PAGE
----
- Senator the Honourable Kamina Johnson-Smith, Minister of Foreign Affairs and Foreign Trade of Jamaica, and Chairperson of the Council for Foreign and Community Relations;
- Honourable E.P. Chet Greene, Minister for Foreign Affairs of Antigua and Barbuda, and Outgoing Chair of the Council for Foreign and Community Relations;
- Foreign Ministers of the Caribbean Community and other Heads of Delegation;
- Ambassador Donna Forde, Assistant Secretary-General, Foreign and Community Relations, CARICOM Secretariat;
- Distinguished Delegates.
It is a pleasure to come together, in person, for a Regular Meeting of the Council for Foreign and Community Relations (COFCOR). The in-person format for the Regular Meetings provides a much-needed opportunity to engage on issues that are critical to achieving the Community’s strategic objectives.
During this auspicious year in which we celebrate the Fiftieth Anniversary of the Caribbean Community, this gathering affords an opportunity for reflection and celebration of the Foreign Policy Coordination milestones that have supported the longevity and successes of our Community, as well as to acknowledge and refocus on those things we know we can do better.
I express appreciation to the Honourable E.P. Chet Greene, Minister for Foreign Affairs of Antigua and Barbuda and Outgoing Chair of the COFCOR, for his leadership of this Council during the past year.
I warmly welcome you, Senator the Honourable Kamina Johnson Smith, Minister of Foreign Affairs and Foreign Trade, as Chair of COFCOR, and wish you a successful year. I also thank the Government and People of Jamaica for the warm welcome and excellent arrangements made for this Meeting. Madame Chair, that well-known Jamaican hospitality and organisational capability have ensured a good environment for these deliberations.
This Meeting is taking place against the backdrop of an international order burdened by several overlapping and mutually re-enforcing global crises. These include the negative economic and social impact of the COVID-19 pandemic; divisive and challenging geopolitical issues which undermine multilateralism; and the unjust impact of climate change on Small Islands and Low-lying Coastal Developing States that have not contributed to climate change. It is our responsibility to do the best we can to build resilience to the impact of climate change. At the same time, we must continue to advocate to ensure that those that caused – and continue to cause – climate change, do much more to moderate their impact and meaningfully support the resilience and recovery of those countries, like ours, which bear the greatest burden of climate change.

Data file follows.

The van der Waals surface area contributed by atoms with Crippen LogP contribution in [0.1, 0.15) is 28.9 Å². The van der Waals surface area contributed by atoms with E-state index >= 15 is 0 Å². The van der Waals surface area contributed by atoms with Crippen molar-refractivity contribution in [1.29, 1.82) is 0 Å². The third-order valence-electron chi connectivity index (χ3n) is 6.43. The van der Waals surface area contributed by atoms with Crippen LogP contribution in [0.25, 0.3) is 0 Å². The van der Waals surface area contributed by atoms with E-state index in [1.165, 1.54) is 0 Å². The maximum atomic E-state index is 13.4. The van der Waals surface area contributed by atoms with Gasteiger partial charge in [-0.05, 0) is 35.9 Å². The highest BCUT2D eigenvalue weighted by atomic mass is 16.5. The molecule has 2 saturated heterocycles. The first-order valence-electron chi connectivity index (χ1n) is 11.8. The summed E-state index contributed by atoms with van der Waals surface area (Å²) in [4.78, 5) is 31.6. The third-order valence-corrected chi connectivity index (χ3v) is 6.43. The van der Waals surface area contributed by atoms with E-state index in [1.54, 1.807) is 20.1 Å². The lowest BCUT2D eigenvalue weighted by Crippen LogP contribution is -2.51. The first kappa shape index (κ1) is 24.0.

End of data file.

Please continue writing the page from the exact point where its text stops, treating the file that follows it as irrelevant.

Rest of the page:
In this environment where geopolitical balances of power are in a period of great flux, the Region’s leadership on matters of global import remains essential. Over the next two days, this Council’s agenda will address how best to position the Community on the hemispheric and global stages and advance a coordinated and strategic approach to strengthen our external relations.
Member States of the Caribbean Community highly value the long-standing relationships forged with our external partners and the excellent spirit of cooperation which characterise these relationships. Solidarity with our partners, in a rules-based and principled context, has been mutually beneficial in the political, economic, environmental, health, scientific and technical spheres. We look forward to continued engagement with our trusted partners to further strengthen our collective actions.
With insightful discussions over the next two days, we can take significant strides to strengthen coordination of the Community’s foreign policy. I trust that our dialogue will be frank, robust, and most importantly, deliver innovative approaches and tangible results.
The Caribbean Community has a complex and formidable task at hand. However, our integration movement and our intra-community relations have already built a strong foundation on which we can continue to devise solutions to improve the lives and livelihoods of the people of the Region.
In a world where multi-lateral rules-based systems are under strain, CARICOM, as small states, must rely more than ever on focused and coordinated diplomacy based on those principles on which we are founded. We must bolster our relations with like-minded states, and continue to advocate for multilateralism, including a reformed United Nations.
Madame Chair, Honourable Ministers, let us fully utilise the opportunity that this Meeting provides for meaningful and results-oriented dialogue on strategies to strengthen coordination of our foreign relations for the well-being of the peoples of CARICOM.